Sam’s expression of these feelings to me was itself an adaptive action: that of turning towards a comforting other and leaning in, rather than anxiously attempting to suppress feared emotion by shutting down or pulling away in the face of feelings of sadness and fear. He then told me he had been uncharacteristically open to help from a friend over the past two weeks, during emotionally difficult periods. Congruent with AEDP theory, this suggested that Sam’s IWM’s, his inner representations of self, other, and relationship were shifting: He was viewing self as deserving of care, select others as reliably responsive, and relationships as potentially safe and trustworthy. Again, I redirected our therapeutic focus back to the patient’s feelings about ending therapy, which I welcomed via an affective self-disclosure:

T: Sam, let’s loop back for a moment, also. I just wanna say, I’m so glad that you are letting yourself feel the feelings of sadness (pause) and fear, but also…your confidence in yourself. But I’m glad you’re also sharing the sadness and the fear, so we can be together with all aspects of your feelings. [undoing aloneness: Relational focus and self-disclosure (“I’m so glad…”) to explicitly invite and facilitate affective experience]

Pt: (pauses) Yeah. There’s definitely the full spectrum of it… Like even as you were saying those feelings, I was feeling… sadness to say “goodbye”, I could feel fear. I could also feel satisfaction. I even feel pride, when I think of the work that we’ve done, and how far we’ve come, it’s remarkable.

Metaprocessing in Termination: Fueling a Non-finite Spiral of Change

The experience of therapeutic change is itself an important agent and mechanism of change in AEDP (Fosha, 2000; 2017). Change begets change. Thus, that which is often an endpoint in many therapeutic modalities becomes a new launching point in AEDP (Fosha 2000, 2020). The successful in-session processing and resolution of painful emotions invariably gives rise to positive emotion, which in turn becomes the focus of clinical attention in AEDP. AEDP therapists attentively explore, experientially process, and invite reflection upon (i.e., metaprocess) these emergent positive experiences, in order to facilitate their further unfolding. This is equally true in 16-session AEDP (i.e., AEDP even more so!). Hence, we metaprocess during the termination process in 16-session AEDP as assiduously and fully as we do in any AEDP treatment. Moreover, we are rigorously on the lookout for opportunities to do so because we know our time is limited. Indeed, a number of participating therapists in the AEDP research study have come to recognize that the fixed ending and time limit in 16-session AEDP focus the therapist as well as our patients.9 Just as the time limit focuses our patients to bring important material forward, it focuses the therapist to seize every opportunity to metaprocess or engage any other change process that is well suited to the given moment (Tunnell, this issue).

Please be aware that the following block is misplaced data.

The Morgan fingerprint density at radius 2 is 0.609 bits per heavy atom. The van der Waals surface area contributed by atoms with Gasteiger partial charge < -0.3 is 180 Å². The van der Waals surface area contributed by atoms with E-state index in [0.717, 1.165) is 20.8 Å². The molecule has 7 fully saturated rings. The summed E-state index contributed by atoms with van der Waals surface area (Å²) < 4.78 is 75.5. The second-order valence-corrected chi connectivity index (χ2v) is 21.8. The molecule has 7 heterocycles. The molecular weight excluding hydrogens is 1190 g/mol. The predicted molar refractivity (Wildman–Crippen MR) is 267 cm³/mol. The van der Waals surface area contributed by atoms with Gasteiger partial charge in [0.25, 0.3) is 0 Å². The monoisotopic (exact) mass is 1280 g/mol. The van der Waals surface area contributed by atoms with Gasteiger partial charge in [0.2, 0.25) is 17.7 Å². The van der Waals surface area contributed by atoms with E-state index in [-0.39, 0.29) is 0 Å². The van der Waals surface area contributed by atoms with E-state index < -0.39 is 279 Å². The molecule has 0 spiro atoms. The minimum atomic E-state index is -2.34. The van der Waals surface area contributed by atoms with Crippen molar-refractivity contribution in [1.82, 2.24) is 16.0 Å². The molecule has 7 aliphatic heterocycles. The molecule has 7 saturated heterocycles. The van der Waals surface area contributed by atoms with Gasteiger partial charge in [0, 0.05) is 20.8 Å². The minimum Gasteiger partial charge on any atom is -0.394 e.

Metatherapeutic processing is particularly important in the termination phase of 16-session AEDP, because it so often unleashes an expansive, non-finite upward spiral of positive change, powered by alternating rounds of emergent positive emotional experience and reflection on this good new experience (Fosha, 2000, 2009; Fosha & Thoma, 2020; Iwakabe and Conceição, 2016)10. Metaprocessing thus fuels an ongoing change process that continues beyond the end of treatment. This kind of mindful attention to and embodiment of present moment positive emotional experience, under conditions of safety, is consonant with Frederickson’s (2013) broaden-and-build evolutionary theory of positive emotion, which has been found to promote increased emotional and physical well-being and to broaden thought-action repertoires (Frederickson & Joiner, 2018). It is also a version of what Rick Hanson (2013) calls “taking in the good,” which is understood to facilitate positive neuroplasticity (Hanson, 2013, 2017)11. Metaprocessing helps patients realize that they have been successful and that they have received help, which can enhance their self-efficacy and their capacity to trust others (Fosha & Thoma, 2020). These are important qualities to cultivate as therapy comes to completion and patients transition into their post-therapy lives, in which self-reliance and support from community replace that offered by the therapist.